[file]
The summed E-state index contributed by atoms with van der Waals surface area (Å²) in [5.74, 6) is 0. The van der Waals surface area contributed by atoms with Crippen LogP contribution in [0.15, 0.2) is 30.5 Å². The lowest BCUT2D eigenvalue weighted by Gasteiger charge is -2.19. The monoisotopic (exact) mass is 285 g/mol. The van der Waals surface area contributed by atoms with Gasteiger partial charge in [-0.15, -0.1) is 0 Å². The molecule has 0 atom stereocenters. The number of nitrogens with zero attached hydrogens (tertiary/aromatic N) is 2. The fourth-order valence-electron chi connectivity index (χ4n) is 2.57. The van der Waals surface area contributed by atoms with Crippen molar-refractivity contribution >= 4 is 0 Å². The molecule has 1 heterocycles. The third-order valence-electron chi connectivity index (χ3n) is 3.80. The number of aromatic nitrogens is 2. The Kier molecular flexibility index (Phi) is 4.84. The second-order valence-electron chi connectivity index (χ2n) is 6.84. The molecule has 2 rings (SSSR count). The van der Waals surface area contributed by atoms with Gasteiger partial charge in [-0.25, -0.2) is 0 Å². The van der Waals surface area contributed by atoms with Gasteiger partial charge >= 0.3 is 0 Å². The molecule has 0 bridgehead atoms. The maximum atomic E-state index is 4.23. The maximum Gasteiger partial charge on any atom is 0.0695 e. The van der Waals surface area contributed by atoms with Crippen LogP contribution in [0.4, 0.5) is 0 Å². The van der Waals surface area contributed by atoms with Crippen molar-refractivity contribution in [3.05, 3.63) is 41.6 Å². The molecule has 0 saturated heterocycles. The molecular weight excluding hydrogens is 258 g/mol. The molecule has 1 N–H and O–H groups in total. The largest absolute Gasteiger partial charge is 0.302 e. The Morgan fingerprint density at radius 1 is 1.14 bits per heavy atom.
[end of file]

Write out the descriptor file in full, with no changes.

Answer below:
The summed E-state index contributed by atoms with van der Waals surface area (Å²) in [5.74, 6) is 0. The van der Waals surface area contributed by atoms with Crippen LogP contribution in [0.15, 0.2) is 30.5 Å². The lowest BCUT2D eigenvalue weighted by Gasteiger charge is -2.19. The monoisotopic (exact) mass is 285 g/mol. The van der Waals surface area contributed by atoms with Gasteiger partial charge in [-0.15, -0.1) is 0 Å². The molecule has 0 atom stereocenters. The number of nitrogens with zero attached hydrogens (tertiary/aromatic N) is 2. The fourth-order valence-electron chi connectivity index (χ4n) is 2.57. The van der Waals surface area contributed by atoms with Crippen molar-refractivity contribution >= 4 is 0 Å². The molecule has 1 heterocycles. The third-order valence-electron chi connectivity index (χ3n) is 3.80. The number of aromatic nitrogens is 2. The Kier molecular flexibility index (Phi) is 4.84. The second-order valence-electron chi connectivity index (χ2n) is 6.84. The molecule has 2 rings (SSSR count). The van der Waals surface area contributed by atoms with Gasteiger partial charge in [-0.25, -0.2) is 0 Å². The van der Waals surface area contributed by atoms with Gasteiger partial charge >= 0.3 is 0 Å². The molecule has 0 bridgehead atoms. The maximum atomic E-state index is 4.23. The maximum Gasteiger partial charge on any atom is 0.0695 e. The van der Waals surface area contributed by atoms with Crippen LogP contribution in [0.4, 0.5) is 0 Å². The van der Waals surface area contributed by atoms with Crippen molar-refractivity contribution in [3.05, 3.63) is 41.6 Å². The molecule has 0 saturated heterocycles. The molecular weight excluding hydrogens is 258 g/mol. The molecule has 1 N–H and O–H groups in total. The largest absolute Gasteiger partial charge is 0.302 e. The Morgan fingerprint density at radius 1 is 1.14 bits per heavy atom.